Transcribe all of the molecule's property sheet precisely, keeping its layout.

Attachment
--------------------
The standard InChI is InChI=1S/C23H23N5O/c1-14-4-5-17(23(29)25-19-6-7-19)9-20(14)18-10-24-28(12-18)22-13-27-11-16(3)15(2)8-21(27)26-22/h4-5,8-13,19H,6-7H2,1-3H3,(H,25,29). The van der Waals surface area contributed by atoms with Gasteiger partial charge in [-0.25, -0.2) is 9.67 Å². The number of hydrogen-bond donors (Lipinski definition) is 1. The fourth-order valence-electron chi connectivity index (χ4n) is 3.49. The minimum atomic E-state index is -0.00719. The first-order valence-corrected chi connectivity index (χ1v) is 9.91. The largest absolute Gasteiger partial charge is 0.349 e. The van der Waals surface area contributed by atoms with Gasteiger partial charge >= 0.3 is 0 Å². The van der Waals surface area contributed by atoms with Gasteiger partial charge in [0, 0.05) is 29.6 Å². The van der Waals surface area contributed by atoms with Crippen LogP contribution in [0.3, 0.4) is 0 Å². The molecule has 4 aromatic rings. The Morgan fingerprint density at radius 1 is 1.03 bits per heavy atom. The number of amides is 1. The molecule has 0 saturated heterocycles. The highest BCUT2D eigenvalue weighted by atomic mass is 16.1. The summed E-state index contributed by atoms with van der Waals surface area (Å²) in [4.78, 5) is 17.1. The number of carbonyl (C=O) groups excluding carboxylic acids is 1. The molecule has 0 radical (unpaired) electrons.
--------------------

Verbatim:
The standard InChI is InChI=1S/C23H23N5O/c1-14-4-5-17(23(29)25-19-6-7-19)9-20(14)18-10-24-28(12-18)22-13-27-11-16(3)15(2)8-21(27)26-22/h4-5,8-13,19H,6-7H2,1-3H3,(H,25,29). The van der Waals surface area contributed by atoms with Gasteiger partial charge in [-0.25, -0.2) is 9.67 Å². The number of hydrogen-bond donors (Lipinski definition) is 1. The fourth-order valence-electron chi connectivity index (χ4n) is 3.49. The minimum atomic E-state index is -0.00719. The first-order valence-corrected chi connectivity index (χ1v) is 9.91. The largest absolute Gasteiger partial charge is 0.349 e. The van der Waals surface area contributed by atoms with Gasteiger partial charge >= 0.3 is 0 Å². The van der Waals surface area contributed by atoms with Gasteiger partial charge in [0, 0.05) is 29.6 Å². The van der Waals surface area contributed by atoms with Crippen LogP contribution in [0.3, 0.4) is 0 Å². The molecule has 4 aromatic rings. The Morgan fingerprint density at radius 1 is 1.03 bits per heavy atom. The number of amides is 1. The molecule has 0 saturated heterocycles. The highest BCUT2D eigenvalue weighted by atomic mass is 16.1. The summed E-state index contributed by atoms with van der Waals surface area (Å²) in [4.78, 5) is 17.1. The number of carbonyl (C=O) groups excluding carboxylic acids is 1. The molecule has 0 radical (unpaired) electrons.